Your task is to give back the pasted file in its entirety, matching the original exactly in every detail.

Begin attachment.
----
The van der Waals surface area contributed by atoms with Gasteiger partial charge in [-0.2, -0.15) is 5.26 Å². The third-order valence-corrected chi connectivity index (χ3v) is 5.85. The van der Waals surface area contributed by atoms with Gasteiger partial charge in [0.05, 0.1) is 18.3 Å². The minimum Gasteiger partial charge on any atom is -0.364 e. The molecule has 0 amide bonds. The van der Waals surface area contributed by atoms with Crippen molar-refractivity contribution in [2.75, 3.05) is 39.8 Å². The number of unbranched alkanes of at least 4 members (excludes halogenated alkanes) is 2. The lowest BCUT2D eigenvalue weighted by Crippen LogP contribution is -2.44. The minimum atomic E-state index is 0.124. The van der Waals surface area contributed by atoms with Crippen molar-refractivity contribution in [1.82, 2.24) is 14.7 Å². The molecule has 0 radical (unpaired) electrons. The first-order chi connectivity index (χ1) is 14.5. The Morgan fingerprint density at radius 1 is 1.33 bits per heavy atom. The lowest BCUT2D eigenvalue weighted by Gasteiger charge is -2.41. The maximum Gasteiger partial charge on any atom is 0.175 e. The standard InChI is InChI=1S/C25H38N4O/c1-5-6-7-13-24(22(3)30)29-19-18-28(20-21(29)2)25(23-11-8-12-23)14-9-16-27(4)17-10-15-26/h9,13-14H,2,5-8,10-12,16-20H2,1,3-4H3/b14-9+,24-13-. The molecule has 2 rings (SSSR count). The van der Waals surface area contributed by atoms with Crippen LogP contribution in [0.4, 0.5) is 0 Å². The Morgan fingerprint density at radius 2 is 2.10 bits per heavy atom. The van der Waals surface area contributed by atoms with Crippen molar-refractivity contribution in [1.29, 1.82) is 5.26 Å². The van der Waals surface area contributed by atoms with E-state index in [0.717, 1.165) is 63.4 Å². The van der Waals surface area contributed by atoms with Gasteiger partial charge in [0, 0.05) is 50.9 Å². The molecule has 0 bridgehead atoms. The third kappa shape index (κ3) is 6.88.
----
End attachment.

The van der Waals surface area contributed by atoms with Gasteiger partial charge in [-0.2, -0.15) is 5.26 Å². The third-order valence-corrected chi connectivity index (χ3v) is 5.85. The van der Waals surface area contributed by atoms with Gasteiger partial charge in [0.05, 0.1) is 18.3 Å². The minimum Gasteiger partial charge on any atom is -0.364 e. The molecule has 0 amide bonds. The van der Waals surface area contributed by atoms with Crippen molar-refractivity contribution in [2.75, 3.05) is 39.8 Å². The number of unbranched alkanes of at least 4 members (excludes halogenated alkanes) is 2. The lowest BCUT2D eigenvalue weighted by Crippen LogP contribution is -2.44. The minimum atomic E-state index is 0.124. The van der Waals surface area contributed by atoms with Crippen molar-refractivity contribution in [1.82, 2.24) is 14.7 Å². The molecule has 0 radical (unpaired) electrons. The first-order chi connectivity index (χ1) is 14.5. The Morgan fingerprint density at radius 1 is 1.33 bits per heavy atom. The lowest BCUT2D eigenvalue weighted by Gasteiger charge is -2.41. The maximum Gasteiger partial charge on any atom is 0.175 e. The standard InChI is InChI=1S/C25H38N4O/c1-5-6-7-13-24(22(3)30)29-19-18-28(20-21(29)2)25(23-11-8-12-23)14-9-16-27(4)17-10-15-26/h9,13-14H,2,5-8,10-12,16-20H2,1,3-4H3/b14-9+,24-13-. The molecule has 2 rings (SSSR count). The van der Waals surface area contributed by atoms with Crippen LogP contribution in [0.4, 0.5) is 0 Å². The Morgan fingerprint density at radius 2 is 2.10 bits per heavy atom. The van der Waals surface area contributed by atoms with Crippen molar-refractivity contribution in [1.29, 1.82) is 5.26 Å². The van der Waals surface area contributed by atoms with E-state index in [0.717, 1.165) is 63.4 Å². The van der Waals surface area contributed by atoms with Gasteiger partial charge in [0, 0.05) is 50.9 Å². The molecule has 0 bridgehead atoms. The third kappa shape index (κ3) is 6.88.